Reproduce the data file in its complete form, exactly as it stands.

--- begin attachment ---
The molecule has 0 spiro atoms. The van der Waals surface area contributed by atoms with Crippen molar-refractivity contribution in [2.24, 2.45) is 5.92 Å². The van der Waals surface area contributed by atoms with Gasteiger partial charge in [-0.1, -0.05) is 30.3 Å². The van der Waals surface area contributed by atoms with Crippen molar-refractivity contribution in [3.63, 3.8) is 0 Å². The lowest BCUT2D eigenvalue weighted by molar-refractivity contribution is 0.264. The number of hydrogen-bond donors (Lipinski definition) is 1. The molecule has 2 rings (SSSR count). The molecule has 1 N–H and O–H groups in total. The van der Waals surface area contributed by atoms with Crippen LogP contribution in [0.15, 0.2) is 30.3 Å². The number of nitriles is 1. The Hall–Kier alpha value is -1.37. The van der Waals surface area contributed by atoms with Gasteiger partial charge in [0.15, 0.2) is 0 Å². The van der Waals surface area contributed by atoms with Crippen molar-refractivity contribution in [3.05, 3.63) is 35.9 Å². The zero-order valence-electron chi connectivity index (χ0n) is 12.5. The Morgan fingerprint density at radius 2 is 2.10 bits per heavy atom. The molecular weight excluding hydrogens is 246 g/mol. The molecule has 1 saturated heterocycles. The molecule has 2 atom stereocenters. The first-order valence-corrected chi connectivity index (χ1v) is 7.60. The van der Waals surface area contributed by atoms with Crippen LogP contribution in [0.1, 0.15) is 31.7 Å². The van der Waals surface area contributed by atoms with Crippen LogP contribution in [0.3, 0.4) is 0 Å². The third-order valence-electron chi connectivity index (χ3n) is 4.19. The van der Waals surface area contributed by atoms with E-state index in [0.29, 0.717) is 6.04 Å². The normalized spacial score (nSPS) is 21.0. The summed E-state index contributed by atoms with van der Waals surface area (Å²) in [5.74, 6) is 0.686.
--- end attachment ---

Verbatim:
The molecule has 0 spiro atoms. The van der Waals surface area contributed by atoms with Crippen molar-refractivity contribution in [2.24, 2.45) is 5.92 Å². The van der Waals surface area contributed by atoms with Gasteiger partial charge in [-0.1, -0.05) is 30.3 Å². The van der Waals surface area contributed by atoms with Crippen molar-refractivity contribution in [3.63, 3.8) is 0 Å². The lowest BCUT2D eigenvalue weighted by molar-refractivity contribution is 0.264. The number of hydrogen-bond donors (Lipinski definition) is 1. The molecule has 2 rings (SSSR count). The molecule has 1 N–H and O–H groups in total. The van der Waals surface area contributed by atoms with Crippen LogP contribution in [0.15, 0.2) is 30.3 Å². The number of nitriles is 1. The Hall–Kier alpha value is -1.37. The van der Waals surface area contributed by atoms with Gasteiger partial charge in [0.15, 0.2) is 0 Å². The van der Waals surface area contributed by atoms with Crippen molar-refractivity contribution in [3.05, 3.63) is 35.9 Å². The zero-order valence-electron chi connectivity index (χ0n) is 12.5. The Morgan fingerprint density at radius 2 is 2.10 bits per heavy atom. The molecular weight excluding hydrogens is 246 g/mol. The molecule has 1 saturated heterocycles. The molecule has 2 atom stereocenters. The first-order valence-corrected chi connectivity index (χ1v) is 7.60. The van der Waals surface area contributed by atoms with Crippen LogP contribution in [0.1, 0.15) is 31.7 Å². The van der Waals surface area contributed by atoms with Crippen LogP contribution in [0.3, 0.4) is 0 Å². The third-order valence-electron chi connectivity index (χ3n) is 4.19. The van der Waals surface area contributed by atoms with E-state index in [0.29, 0.717) is 6.04 Å². The normalized spacial score (nSPS) is 21.0. The summed E-state index contributed by atoms with van der Waals surface area (Å²) in [5.74, 6) is 0.686.